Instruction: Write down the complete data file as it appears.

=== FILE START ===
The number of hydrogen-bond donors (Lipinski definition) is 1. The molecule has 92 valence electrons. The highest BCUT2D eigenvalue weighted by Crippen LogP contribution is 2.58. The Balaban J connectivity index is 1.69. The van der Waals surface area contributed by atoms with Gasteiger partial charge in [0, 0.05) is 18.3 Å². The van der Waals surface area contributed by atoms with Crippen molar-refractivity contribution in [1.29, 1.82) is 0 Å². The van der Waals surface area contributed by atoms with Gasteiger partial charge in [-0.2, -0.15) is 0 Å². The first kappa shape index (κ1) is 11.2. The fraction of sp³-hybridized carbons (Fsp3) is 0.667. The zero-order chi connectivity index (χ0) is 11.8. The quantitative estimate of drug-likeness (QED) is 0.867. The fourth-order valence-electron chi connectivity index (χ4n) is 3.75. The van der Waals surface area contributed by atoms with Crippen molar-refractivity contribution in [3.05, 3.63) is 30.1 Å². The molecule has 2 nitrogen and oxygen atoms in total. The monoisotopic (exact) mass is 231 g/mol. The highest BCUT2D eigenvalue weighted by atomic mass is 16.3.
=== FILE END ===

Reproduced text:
The number of hydrogen-bond donors (Lipinski definition) is 1. The molecule has 92 valence electrons. The highest BCUT2D eigenvalue weighted by Crippen LogP contribution is 2.58. The Balaban J connectivity index is 1.69. The van der Waals surface area contributed by atoms with Gasteiger partial charge in [0, 0.05) is 18.3 Å². The van der Waals surface area contributed by atoms with Crippen molar-refractivity contribution in [1.29, 1.82) is 0 Å². The van der Waals surface area contributed by atoms with Gasteiger partial charge in [-0.2, -0.15) is 0 Å². The first kappa shape index (κ1) is 11.2. The fraction of sp³-hybridized carbons (Fsp3) is 0.667. The zero-order chi connectivity index (χ0) is 11.8. The quantitative estimate of drug-likeness (QED) is 0.867. The fourth-order valence-electron chi connectivity index (χ4n) is 3.75. The van der Waals surface area contributed by atoms with Crippen molar-refractivity contribution in [3.05, 3.63) is 30.1 Å². The molecule has 2 nitrogen and oxygen atoms in total. The monoisotopic (exact) mass is 231 g/mol. The highest BCUT2D eigenvalue weighted by atomic mass is 16.3.